Where are you?


  1. OK, Dan, you asked for it -

    How in the wide world of sports could you have looked down, seen that Tyler Hansbrough ended up with more points than David Thompson, and not thrown your formula out the window?

    In no possible universe was Tyler Hansbrough a greater college basketball player than David Thompson. Roy Williams doesn’t think Tyler Hansbrough was better than David Thompson. Tyler Hansbrough doesn’t think Tyler Hansbrough was better than David Thompson.

    And you don't think Tyler Hansbrough was better than David Thompson. I heard you sing an entire song about how Thompson was the greatest ACC player ever.

    Weren't you tempted to trash your formula and start over once you added up those points?

  2. Thanks DB, I needed that.
    As I wrote in the book, I didn't spend 40 nights on Mount Sinai and bring the formula down on two stone tablets. It's a good formula, but not a perfect one. And I didn't want to throw the baby out with the bath water, which is what I feel I would have been doing if I trashed the whole formula over this issue.
    True. David Thompson was better than Hansbrough.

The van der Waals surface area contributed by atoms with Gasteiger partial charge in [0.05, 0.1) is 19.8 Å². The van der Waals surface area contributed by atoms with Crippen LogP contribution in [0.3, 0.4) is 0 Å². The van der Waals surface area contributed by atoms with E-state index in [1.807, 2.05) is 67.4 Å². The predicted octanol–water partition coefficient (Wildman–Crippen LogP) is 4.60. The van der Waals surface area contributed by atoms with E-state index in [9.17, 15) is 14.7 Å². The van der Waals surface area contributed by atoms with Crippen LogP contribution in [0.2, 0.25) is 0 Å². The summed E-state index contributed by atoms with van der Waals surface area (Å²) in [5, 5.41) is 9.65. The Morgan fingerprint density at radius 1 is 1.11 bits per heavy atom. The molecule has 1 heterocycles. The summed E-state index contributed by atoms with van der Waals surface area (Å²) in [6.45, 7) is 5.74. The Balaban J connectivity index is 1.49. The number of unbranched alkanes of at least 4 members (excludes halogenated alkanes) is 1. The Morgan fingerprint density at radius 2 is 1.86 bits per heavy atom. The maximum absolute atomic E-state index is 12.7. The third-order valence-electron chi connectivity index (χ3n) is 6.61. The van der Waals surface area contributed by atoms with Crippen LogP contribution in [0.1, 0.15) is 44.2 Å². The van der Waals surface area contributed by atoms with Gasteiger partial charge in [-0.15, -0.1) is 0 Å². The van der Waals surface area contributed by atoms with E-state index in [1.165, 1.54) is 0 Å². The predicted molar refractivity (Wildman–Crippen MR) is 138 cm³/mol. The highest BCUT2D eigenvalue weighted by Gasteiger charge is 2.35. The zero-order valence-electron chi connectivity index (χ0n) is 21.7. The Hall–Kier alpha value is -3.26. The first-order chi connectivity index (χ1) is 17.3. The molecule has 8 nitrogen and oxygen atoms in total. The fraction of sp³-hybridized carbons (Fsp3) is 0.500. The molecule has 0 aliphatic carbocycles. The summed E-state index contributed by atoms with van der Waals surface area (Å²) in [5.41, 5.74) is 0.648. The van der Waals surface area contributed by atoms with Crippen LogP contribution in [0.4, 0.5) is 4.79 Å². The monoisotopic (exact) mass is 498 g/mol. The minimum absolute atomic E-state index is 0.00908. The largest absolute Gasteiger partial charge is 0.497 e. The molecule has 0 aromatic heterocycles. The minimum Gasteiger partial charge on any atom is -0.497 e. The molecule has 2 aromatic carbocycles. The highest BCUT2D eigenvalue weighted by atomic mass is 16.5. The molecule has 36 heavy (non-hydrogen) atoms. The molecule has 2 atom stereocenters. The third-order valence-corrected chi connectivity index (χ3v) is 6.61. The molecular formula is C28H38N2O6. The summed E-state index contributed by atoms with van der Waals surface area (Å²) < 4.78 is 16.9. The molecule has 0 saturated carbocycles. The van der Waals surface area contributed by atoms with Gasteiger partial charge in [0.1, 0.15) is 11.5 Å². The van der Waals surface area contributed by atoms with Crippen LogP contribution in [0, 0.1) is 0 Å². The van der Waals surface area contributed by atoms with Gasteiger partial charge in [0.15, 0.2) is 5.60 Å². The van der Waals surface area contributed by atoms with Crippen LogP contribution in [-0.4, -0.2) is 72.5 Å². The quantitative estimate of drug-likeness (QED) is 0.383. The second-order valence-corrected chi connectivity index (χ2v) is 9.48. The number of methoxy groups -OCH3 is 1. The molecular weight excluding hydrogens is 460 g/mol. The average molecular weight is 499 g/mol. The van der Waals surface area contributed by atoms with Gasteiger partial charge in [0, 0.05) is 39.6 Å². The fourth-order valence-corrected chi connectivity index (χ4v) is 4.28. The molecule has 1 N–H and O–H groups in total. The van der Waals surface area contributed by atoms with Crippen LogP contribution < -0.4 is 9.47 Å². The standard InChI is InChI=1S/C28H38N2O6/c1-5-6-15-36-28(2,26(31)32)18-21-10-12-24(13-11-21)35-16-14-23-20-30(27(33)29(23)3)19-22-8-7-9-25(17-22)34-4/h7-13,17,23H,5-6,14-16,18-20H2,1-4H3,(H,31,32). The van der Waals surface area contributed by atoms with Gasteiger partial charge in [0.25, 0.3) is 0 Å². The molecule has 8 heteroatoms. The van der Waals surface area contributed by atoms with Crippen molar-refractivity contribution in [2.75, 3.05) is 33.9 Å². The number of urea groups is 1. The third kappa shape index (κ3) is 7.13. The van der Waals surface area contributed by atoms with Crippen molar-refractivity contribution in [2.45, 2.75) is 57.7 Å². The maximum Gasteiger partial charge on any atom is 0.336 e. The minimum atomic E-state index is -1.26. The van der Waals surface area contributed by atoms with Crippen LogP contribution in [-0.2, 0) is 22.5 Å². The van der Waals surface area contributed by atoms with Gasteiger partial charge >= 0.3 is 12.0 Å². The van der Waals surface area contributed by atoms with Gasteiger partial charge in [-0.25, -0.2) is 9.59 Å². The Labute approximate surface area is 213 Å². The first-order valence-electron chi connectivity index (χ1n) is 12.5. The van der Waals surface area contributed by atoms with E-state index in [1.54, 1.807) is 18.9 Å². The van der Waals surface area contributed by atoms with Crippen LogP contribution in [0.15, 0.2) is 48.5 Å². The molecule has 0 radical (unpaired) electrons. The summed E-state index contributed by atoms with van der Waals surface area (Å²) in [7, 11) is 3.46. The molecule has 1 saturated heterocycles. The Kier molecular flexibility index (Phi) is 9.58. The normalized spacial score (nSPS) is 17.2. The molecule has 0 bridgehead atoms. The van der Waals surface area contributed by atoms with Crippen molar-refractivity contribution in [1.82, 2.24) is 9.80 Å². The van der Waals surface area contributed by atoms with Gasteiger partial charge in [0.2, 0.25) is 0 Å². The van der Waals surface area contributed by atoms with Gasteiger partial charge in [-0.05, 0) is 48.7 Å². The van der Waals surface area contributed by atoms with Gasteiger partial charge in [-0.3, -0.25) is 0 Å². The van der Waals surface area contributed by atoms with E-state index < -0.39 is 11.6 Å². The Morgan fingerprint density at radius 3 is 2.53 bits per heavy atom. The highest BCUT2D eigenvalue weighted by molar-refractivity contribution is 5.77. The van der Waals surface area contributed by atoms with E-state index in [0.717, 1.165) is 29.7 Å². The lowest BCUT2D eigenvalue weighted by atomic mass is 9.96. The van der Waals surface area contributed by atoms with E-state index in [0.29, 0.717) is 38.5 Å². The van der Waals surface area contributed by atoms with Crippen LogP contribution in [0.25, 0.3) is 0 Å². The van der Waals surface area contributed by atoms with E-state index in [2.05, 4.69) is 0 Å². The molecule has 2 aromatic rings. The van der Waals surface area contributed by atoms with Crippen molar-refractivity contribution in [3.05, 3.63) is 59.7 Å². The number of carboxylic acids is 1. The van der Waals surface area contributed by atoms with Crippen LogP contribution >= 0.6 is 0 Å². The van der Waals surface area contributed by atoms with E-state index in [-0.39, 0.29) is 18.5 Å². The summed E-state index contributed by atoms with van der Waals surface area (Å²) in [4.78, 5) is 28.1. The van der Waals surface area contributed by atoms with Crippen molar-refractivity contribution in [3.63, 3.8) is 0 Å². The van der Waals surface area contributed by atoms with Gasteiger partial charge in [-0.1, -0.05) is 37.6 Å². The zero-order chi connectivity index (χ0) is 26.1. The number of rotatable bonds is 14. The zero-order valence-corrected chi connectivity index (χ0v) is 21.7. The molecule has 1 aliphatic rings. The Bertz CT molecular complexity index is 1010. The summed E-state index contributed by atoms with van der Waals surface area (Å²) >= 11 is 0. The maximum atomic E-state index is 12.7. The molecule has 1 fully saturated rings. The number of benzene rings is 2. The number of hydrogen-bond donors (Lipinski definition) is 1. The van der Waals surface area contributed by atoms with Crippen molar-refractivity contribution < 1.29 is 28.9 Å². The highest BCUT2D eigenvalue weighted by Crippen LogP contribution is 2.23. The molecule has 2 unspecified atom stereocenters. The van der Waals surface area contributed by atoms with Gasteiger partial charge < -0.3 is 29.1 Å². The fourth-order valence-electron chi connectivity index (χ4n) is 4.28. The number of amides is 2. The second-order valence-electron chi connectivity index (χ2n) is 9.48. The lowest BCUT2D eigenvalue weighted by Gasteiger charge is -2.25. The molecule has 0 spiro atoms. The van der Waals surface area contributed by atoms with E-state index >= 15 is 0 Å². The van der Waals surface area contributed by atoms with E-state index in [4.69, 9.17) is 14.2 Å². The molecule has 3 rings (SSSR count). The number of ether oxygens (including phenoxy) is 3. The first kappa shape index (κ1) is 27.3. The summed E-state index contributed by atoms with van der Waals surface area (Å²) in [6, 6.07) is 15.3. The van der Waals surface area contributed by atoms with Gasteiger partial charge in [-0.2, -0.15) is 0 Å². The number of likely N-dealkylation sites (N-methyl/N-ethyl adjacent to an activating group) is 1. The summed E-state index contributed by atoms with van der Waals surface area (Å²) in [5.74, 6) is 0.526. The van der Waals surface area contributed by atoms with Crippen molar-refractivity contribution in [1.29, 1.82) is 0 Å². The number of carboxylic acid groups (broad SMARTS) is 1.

True. I did write and sing a song about it.
    True. Roy Williams would probably agree Thompson was better than Hansbrough.
    True. Hansbrough would probably agree Thompson was better than Hansbrough.
    Having said all that, Hansbrough was a great, great player. I mean a really, great, great player. He was good enough to score more points than anyone ever in the ACC. He was good enough to make first team All-ACC all four years, getting every vote available during his time but one. My good buddy Patrick Stevens was the only voter to relegate Hansbrough to second team, behind R.J. Reynolds in 2007, Hansbrough's sophomore season. That's Patrick's opinion and I have no problem with it. But other than that, it was a clean sweep. There's only one other player to play his entire career receiving every vote cast for first-team All-ACC. You guessed it. It was David Thompson, who again, was better than Tyler Hansbrough.